Some will say this isn’t because Sullivan is racist, but because he’s a libertarian. (That was Goldwater’s excuse as well.) There’s something to this. Sullivan strongly supports gay marriage but opposes, I believe, laws banning discrimination on the basis of sexual orientation.

    Still, I think the conclusion in both cases is clear. Personal bigotry isn’t the issue. The question is whether libertarians are willing to countenance mild restrictions on individual choice as the necessary price for addressing a massive social injustice. Paul’s answer is no, and so is Sullivan’s. And one reason, in both cases, is that they feel a deep, visceral attachment to choice but frankly don’t care much (or in Paul’s case, at all) about the injustice.

    • says

      In our actually existing society, libertarianism is effectively indistinguishable from racism. It requires a willful act of amnesia, combined with ongoing blindness about the degree to which the government subsidizes the “personal choices” of the rich and powerful.

    • larry birnbaum says

      I think this is an overly generous interpretation of how people come to believe the political and social beliefs they hold. I’m not saying that Paul’s “libertarianism” and Sullivan’s are the same or that the reasons they came to those positions are the same. But I don’t think it’s a reasonable model of how people work to start from the premise that they have these deep purely analytical or cognitive assumptions that they hold for reasons entirely unrelated to their emotional and motivational attributes and functioning as human beings, and simply work out the implications of those assumptions in a similarly Mr. Spock-like “logical” fashion. And to the extent that these motivational and emotional components of our make-up are neurotic (and all of us have have issues), we’re responsible for them, because one of the jobs of an adult human being is to understand and master these kinds of problems — not project them outwards.

    • SamChevre says

      The question is whether libertarians are willing to countenance mild restrictions on individual choice as the necessary price for addressing a massive social injustice.

      “They who can give up essential liberty to obtain a little temporary safety, deserve neither liberty nor safety.”

      I’m fairly convinced that “injustice” is the Left’s shibboleth, as safety is the Right’s–and that in neither case is trading liberty for something else likely to further either.

    • Morzer says

      “The question is whether libertarians are willing to countenance mild restrictions on individual choice as the necessary price for addressing a massive social injustice.”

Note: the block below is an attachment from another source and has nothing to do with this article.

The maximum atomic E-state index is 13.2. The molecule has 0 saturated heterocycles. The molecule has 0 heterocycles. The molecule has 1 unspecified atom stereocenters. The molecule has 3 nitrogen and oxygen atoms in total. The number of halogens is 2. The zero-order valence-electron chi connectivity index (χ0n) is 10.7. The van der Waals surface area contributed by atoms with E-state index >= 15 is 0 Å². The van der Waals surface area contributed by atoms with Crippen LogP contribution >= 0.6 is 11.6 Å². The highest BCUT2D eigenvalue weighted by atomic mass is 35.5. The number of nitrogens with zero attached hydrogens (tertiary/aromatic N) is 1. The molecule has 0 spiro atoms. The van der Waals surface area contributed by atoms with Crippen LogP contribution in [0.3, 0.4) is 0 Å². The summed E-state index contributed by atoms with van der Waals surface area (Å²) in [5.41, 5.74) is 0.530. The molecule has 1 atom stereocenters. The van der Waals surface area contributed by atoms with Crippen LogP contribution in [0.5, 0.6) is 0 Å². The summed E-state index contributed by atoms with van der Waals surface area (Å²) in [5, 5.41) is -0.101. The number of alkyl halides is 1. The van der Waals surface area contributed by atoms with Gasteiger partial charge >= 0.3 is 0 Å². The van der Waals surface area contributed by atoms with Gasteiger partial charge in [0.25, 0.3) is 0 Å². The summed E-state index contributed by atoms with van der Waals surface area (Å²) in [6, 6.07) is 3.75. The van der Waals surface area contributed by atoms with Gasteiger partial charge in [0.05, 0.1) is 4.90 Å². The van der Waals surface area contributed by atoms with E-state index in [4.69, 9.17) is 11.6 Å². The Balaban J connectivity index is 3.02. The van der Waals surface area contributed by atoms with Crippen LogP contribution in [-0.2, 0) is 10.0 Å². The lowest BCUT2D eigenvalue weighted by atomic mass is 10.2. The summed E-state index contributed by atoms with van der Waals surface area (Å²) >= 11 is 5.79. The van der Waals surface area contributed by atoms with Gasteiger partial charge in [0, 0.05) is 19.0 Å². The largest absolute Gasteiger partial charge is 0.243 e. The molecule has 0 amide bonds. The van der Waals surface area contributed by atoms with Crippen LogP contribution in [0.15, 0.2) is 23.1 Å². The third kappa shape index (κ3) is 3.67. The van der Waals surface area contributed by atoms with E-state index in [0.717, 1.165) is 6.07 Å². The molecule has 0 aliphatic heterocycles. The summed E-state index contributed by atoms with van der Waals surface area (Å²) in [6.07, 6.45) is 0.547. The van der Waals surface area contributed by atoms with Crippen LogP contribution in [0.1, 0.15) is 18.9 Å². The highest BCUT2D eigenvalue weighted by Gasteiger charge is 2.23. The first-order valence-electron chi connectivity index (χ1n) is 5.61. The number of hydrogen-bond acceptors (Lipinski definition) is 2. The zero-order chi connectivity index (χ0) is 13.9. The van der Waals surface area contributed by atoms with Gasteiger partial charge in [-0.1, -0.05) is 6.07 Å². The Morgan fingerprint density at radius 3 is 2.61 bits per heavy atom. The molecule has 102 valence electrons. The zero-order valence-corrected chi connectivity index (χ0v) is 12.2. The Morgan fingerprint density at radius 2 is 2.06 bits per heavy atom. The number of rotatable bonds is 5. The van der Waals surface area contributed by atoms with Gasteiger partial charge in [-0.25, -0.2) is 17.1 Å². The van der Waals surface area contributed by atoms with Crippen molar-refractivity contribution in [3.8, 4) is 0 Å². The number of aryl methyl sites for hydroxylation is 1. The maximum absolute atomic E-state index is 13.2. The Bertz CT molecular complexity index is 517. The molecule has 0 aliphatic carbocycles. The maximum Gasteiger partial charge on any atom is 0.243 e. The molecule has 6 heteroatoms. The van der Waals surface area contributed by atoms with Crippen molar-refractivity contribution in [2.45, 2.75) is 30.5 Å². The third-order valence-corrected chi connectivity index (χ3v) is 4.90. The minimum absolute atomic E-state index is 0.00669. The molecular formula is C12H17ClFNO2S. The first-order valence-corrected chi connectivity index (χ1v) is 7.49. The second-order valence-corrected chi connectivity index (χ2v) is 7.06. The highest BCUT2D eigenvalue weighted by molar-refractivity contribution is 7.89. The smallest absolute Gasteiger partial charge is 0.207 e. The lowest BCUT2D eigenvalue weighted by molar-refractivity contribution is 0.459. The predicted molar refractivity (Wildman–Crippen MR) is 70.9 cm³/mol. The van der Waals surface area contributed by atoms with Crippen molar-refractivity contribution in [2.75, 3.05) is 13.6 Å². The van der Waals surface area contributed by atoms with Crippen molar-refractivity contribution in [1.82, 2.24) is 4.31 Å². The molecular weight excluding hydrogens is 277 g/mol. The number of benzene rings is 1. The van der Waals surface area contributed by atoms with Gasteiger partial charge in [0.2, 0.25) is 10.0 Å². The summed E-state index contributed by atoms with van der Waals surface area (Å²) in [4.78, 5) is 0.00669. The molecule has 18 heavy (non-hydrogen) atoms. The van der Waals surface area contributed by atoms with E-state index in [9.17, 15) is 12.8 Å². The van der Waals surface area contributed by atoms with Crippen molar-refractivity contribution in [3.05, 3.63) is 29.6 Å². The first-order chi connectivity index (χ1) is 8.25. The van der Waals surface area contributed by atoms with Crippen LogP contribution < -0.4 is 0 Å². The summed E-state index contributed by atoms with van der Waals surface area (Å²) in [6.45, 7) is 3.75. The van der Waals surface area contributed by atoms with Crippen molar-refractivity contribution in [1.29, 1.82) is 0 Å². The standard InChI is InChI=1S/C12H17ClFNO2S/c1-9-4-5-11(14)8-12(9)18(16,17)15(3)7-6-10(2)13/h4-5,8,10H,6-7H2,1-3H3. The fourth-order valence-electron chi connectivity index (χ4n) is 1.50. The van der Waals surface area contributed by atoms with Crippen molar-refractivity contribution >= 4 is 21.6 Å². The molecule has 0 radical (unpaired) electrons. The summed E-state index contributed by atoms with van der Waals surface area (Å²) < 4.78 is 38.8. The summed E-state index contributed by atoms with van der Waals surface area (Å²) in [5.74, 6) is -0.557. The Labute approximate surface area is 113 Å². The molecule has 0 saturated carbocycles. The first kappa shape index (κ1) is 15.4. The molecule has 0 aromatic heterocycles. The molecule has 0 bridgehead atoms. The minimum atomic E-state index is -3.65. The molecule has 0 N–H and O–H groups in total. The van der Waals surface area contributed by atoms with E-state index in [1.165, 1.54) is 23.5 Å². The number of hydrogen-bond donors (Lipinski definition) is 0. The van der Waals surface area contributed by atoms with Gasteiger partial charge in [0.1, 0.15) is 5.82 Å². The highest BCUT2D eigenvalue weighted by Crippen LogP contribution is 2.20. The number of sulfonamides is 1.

Surely the real question is why libertarians would, in the first place, countenance brutal and humiliating restrictions on the choices of a group of individuals separated from their more privileged contemporaries only by race?

  6. DonBoy says

    My take is this: during the years that the newsletters were being published, surely somebody who actually knows Ron Paul personally must have seen them. And of those people, not a single one of them reacted by saying “Wow, I can’t believe that garbage is being printed under Ron Paul’s name! I have to tell him about this so he can stop it!”

    • Brett Bellmore says

      It’s at least as plausible as Obama’s claim to not have noticed the Reverend Wright’s sermons all those years.

      Politicians are, as Twain noted, America’s native criminal class. We cut them slack when they’re generally on our side, we highlight their wrongs when they’re not, but if there’s a politician out there who you’d trust to babysit your 2 year old, you’re probably not a very good parent.

      • Mark Kleiman says

        Actually, Twain didn’t write about “politicians” in general: he specified the Congress. No doubt he had foreseen the current House of Representatives.

        Unlike Brett, I actually know a fair number of actual politicians. Some of them I wouldn’t trust with a nickle; others I’d trust with my life.

        All of them have taken on a personally challenging and morally difficult set of tasks that I couldn’t do and that need doing: in this they’re like cops, nurses, and soldiers. Criticizing individuals is fair game; sitting back and poking fun of the entire class of people who do the day-to-day work of free government is pretty low: what Kipling called “making mock of uniforms that guard you as you sleep.” As one of Heinlein’s characters says, the alternative to politics is civil war.

      • Morzer says

        It’s interesting that Brett Bellmore can never find a convincing defense of Ron Paul. It’s all deflection, irrelevance, squeaks that both sides do it, so there – and in general the rancid, predictable and pathetic slop of internet trollery.

        • Brett Bellmore says

          I don’t particularly care to defend Paul on the newsletter, because I don’t see anything particularly defensible about it. I’d never have something ghost written on my behalf without reading every word of it, and (Charitably!) Paul did. I find it dubious that he didn’t find out the nature of what was going out pretty quick.

          If I had an alternative to Paul who didn’t have this in his past, and still agreed with me on a long list of issues, I’d pick him over Paul. I care about issues more than this, but I do care about this.

          Now can we have similar admissions concerning Obama, and his past associations with terrorists, crooks, and radically anti-American preachers? Where’s the demand that Obama repudiate Ayers?

          IOW, I see a serious double standard here.

          • Henry says

            Oh, c’mon. You know that Obama never let Ayers or Wright speak for him, and that his association with them is not comparable to Paul’s publishing a racist newsletter.